October 3, 2011
by NPR Staff
No two countries are experiencing the global financial crisis in the same way. And according to author Michael Lewis, you can tell a lot about each country by looking at its problems — and how they’re being dealt with.
To research for his new book, Boomerang, Lewis went on what he has called a “financial disaster tour.” He surveyed some of the most financially challenged countries in the world, from Iceland and Ireland to Greece and the United States.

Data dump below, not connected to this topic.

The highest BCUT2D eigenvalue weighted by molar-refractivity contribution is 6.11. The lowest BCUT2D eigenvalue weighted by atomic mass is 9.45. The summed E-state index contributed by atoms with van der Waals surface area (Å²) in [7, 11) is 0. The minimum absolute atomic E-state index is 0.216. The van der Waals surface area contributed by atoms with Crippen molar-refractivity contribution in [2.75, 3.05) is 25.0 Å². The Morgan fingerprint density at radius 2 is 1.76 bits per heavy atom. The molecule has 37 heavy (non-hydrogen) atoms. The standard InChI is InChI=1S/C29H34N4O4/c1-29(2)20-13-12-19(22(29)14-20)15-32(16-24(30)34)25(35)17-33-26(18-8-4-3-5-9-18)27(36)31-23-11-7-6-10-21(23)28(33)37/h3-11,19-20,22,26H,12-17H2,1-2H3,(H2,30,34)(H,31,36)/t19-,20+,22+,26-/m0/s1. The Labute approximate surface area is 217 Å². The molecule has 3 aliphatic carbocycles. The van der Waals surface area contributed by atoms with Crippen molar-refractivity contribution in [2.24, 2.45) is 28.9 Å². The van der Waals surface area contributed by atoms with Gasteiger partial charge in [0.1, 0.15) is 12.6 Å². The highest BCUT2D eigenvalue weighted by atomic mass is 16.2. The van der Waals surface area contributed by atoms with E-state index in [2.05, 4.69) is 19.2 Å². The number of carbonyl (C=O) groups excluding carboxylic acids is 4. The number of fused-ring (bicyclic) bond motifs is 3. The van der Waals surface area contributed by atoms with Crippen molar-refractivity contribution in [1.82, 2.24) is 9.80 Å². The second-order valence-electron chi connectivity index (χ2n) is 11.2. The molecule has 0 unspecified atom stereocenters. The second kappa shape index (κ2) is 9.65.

As he tells NPR’s Lynn Neary, Lewis found a fatal flaw deeply ingrained in each country’s culture — which he says helps to explain how they lost their economic way when they were offered cheap credit.
“You can think about the credit bubble as one giant temptation that was laid before the developed world,” Lewis says. “Anybody who wanted to borrow basically could, in virtually unlimited sums. And given that temptation, different countries wanted to do different things with the money.”